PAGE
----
Air pollution could cause 12,000 fatal heart attacks and strokes over next decade, charities warn
HEART and stroke-related deaths linked to air pollution could hit almost 12,000 across Ireland over the next decade, according to two charities.
The British Heart Foundation Northern Ireland (BHF NI) and Irish Heart Foundation issued the stark warning and made a joint plea for greater action to tackle the "public health emergency" on an all-island basis.
This would include a ban on the worst polluting fuels in both jurisdictions.
The northern charity has invested £5.8 million in medical research which showed that high levels of air pollution can have a harmful effect on health, increasing the risk of a potentially fatal heart attack or stroke.
Its study revealed that particulate matter (PM) - tiny particles in the air not visible to the naked eye - can remain in the bloodstream for at least three months.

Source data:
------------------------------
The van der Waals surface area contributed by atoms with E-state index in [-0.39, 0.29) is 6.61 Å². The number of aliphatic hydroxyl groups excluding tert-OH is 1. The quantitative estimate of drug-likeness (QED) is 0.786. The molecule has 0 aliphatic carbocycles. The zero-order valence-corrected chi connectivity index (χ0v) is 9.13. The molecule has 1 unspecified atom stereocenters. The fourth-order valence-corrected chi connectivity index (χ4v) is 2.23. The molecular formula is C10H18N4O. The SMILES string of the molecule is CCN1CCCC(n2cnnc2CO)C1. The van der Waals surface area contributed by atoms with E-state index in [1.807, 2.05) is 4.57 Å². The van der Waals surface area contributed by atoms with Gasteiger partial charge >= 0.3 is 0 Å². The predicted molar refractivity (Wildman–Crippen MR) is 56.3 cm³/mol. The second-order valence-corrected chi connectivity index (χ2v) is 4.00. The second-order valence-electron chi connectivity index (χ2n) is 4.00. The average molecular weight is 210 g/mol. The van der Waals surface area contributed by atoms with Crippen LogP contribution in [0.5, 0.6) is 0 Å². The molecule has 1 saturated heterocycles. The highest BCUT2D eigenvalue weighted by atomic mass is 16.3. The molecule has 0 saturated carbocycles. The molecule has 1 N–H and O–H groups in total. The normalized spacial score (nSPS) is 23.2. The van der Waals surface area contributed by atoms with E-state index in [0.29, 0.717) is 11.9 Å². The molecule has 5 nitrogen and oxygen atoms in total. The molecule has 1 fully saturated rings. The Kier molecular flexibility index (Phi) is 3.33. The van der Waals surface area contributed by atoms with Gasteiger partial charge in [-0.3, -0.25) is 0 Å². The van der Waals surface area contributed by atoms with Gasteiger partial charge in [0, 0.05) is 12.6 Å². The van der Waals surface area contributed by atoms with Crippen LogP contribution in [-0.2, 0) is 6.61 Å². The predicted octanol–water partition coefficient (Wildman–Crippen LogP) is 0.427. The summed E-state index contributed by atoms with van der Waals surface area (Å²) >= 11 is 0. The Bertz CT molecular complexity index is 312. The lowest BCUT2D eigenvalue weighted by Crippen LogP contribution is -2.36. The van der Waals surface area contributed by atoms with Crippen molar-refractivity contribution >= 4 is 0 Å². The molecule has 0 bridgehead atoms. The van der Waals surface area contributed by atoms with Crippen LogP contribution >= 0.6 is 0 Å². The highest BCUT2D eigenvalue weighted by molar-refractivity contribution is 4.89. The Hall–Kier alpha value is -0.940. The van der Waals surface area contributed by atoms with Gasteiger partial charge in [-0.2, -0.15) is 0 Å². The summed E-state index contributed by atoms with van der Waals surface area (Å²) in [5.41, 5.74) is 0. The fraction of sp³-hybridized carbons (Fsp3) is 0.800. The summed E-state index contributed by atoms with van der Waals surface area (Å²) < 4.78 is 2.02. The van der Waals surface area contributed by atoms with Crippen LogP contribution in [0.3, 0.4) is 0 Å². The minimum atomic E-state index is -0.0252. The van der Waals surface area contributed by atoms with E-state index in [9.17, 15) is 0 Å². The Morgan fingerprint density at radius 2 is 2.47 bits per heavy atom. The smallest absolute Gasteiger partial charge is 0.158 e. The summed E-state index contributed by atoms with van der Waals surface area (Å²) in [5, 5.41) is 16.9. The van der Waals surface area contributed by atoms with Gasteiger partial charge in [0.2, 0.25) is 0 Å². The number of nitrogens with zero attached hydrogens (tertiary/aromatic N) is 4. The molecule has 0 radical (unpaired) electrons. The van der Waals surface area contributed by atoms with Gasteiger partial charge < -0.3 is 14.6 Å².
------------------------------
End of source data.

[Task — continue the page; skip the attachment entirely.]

This can lead to the build-up of fatty materials inside the arteries, causing blood clots and potentially affecting the normal electrical functioning of the heart.
Fearghal McKinney, head of BHF NI, said: "Every day, millions of us across the UK and Ireland are inhaling toxic particles which enter our blood and get stuck in our organs, raising our risk of heart attacks and stroke. Make no mistake - our toxic air is a public health emergency."
Dr Tim Collins, chief executive of Irish Heart Foundation, said it is the most vulnerable children and adults living with chronic diseases who will be most affected.
"Air pollution does not respect boundaries and on the island of Ireland, toxic air from the burning of solid fuel in the home is having a detrimental impact on the health of those both north and south of the border," he said.
"Unless air pollution is addressed across both jurisdictions, thousands of more lives will be lost as the modelling suggests."